Reverse Foreign Aid: poor-to-rich subsidy from the brain drain

NY Times Magazine on March 25th, 2007 features an article by Tina Rosenberg. She describes how poor countries are now subsidizing rich countries in what she calls a "Reverse Foreign Aid". Among all the mechanisms, the health worker brain drain was used as a prominent example of how poor countries are suffering from professional migration. See excerpt below...

"Human nature, not smart lobbying, is responsible for another poor-to-rich subsidy: the brain drain. The migration of highly educated people from poor nations is increasing. A small brain drain can benefit the South, as emigrants send money home and may return with new skills and capital. But in places where educated people are few and emigrants don’t go home again, the brain drain devastates. In many African countries, more than 40 percent of college-educated people emigrate to rich countries. Malawian nurses have moved to Britain and other English-speaking nations en masse, and now two-thirds of nursing posts in Malawi’s public health system are vacant. Zambia has lost three-quarters of its new physicians in recent years. Even in South Africa, 21 percent of graduating doctors migrate.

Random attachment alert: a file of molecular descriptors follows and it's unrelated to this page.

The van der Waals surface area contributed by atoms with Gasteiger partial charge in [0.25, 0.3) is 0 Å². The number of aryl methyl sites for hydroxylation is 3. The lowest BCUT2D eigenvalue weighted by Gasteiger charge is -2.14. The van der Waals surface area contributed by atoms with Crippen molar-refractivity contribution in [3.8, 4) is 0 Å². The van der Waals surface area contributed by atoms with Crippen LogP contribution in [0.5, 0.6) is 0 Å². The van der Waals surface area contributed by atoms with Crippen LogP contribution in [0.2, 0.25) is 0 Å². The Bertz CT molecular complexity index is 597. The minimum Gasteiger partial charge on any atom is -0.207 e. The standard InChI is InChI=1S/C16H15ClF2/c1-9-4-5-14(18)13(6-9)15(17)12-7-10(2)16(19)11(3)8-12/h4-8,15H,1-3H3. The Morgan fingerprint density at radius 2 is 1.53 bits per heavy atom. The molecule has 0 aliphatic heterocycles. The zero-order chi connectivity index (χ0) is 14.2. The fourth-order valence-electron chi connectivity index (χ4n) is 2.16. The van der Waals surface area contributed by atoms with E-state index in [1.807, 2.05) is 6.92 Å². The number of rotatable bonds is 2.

The financial consequences for the poorer nations can be severe. A doctor who moves from Johannesburg to North Dakota costs the South African government as much as $100,000, the price of training him there. As with patent enforcement, a larger cost may be in health. A lack of trained people — a gap that widens daily — is now the main barrier to fighting AIDS, malaria and other diseases in Africa."

Full article at